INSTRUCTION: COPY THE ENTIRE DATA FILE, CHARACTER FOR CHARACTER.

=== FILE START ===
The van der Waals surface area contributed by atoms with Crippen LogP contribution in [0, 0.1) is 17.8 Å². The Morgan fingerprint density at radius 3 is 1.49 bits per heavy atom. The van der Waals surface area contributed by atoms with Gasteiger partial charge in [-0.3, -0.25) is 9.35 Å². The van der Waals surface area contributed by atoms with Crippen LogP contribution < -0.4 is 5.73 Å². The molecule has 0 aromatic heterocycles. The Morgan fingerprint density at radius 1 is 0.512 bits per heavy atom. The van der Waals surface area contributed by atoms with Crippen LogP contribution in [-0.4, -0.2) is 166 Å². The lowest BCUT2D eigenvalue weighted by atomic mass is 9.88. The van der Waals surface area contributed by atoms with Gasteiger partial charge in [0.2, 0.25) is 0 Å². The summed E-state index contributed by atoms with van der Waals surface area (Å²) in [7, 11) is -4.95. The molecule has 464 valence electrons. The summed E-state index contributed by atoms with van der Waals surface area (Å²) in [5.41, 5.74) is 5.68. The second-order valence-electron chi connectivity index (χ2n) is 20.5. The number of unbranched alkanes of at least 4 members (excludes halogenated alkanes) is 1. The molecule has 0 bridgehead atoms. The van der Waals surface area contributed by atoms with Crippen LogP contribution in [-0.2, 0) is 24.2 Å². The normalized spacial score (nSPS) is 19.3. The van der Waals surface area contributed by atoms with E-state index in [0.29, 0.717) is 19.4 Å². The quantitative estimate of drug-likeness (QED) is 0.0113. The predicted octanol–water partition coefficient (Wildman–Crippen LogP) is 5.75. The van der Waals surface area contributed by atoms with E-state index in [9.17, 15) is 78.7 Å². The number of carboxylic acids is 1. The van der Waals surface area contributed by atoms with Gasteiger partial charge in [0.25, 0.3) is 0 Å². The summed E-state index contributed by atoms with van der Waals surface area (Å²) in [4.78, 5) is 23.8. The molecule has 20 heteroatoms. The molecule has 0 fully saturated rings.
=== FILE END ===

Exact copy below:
The van der Waals surface area contributed by atoms with Crippen LogP contribution in [0, 0.1) is 17.8 Å². The Morgan fingerprint density at radius 3 is 1.49 bits per heavy atom. The van der Waals surface area contributed by atoms with Gasteiger partial charge in [-0.3, -0.25) is 9.35 Å². The van der Waals surface area contributed by atoms with Crippen LogP contribution < -0.4 is 5.73 Å². The molecule has 0 aromatic heterocycles. The Morgan fingerprint density at radius 1 is 0.512 bits per heavy atom. The van der Waals surface area contributed by atoms with Crippen LogP contribution in [-0.4, -0.2) is 166 Å². The lowest BCUT2D eigenvalue weighted by atomic mass is 9.88. The van der Waals surface area contributed by atoms with Gasteiger partial charge in [0.2, 0.25) is 0 Å². The summed E-state index contributed by atoms with van der Waals surface area (Å²) in [7, 11) is -4.95. The molecule has 464 valence electrons. The summed E-state index contributed by atoms with van der Waals surface area (Å²) in [5.41, 5.74) is 5.68. The second-order valence-electron chi connectivity index (χ2n) is 20.5. The number of unbranched alkanes of at least 4 members (excludes halogenated alkanes) is 1. The molecule has 0 bridgehead atoms. The van der Waals surface area contributed by atoms with Crippen LogP contribution in [-0.2, 0) is 24.2 Å². The normalized spacial score (nSPS) is 19.3. The van der Waals surface area contributed by atoms with E-state index in [0.29, 0.717) is 19.4 Å². The quantitative estimate of drug-likeness (QED) is 0.0113. The predicted octanol–water partition coefficient (Wildman–Crippen LogP) is 5.75. The van der Waals surface area contributed by atoms with E-state index in [9.17, 15) is 78.7 Å². The number of carboxylic acids is 1. The van der Waals surface area contributed by atoms with Gasteiger partial charge in [0.25, 0.3) is 0 Å². The summed E-state index contributed by atoms with van der Waals surface area (Å²) in [4.78, 5) is 23.8. The molecule has 20 heteroatoms. The molecule has 0 fully saturated rings.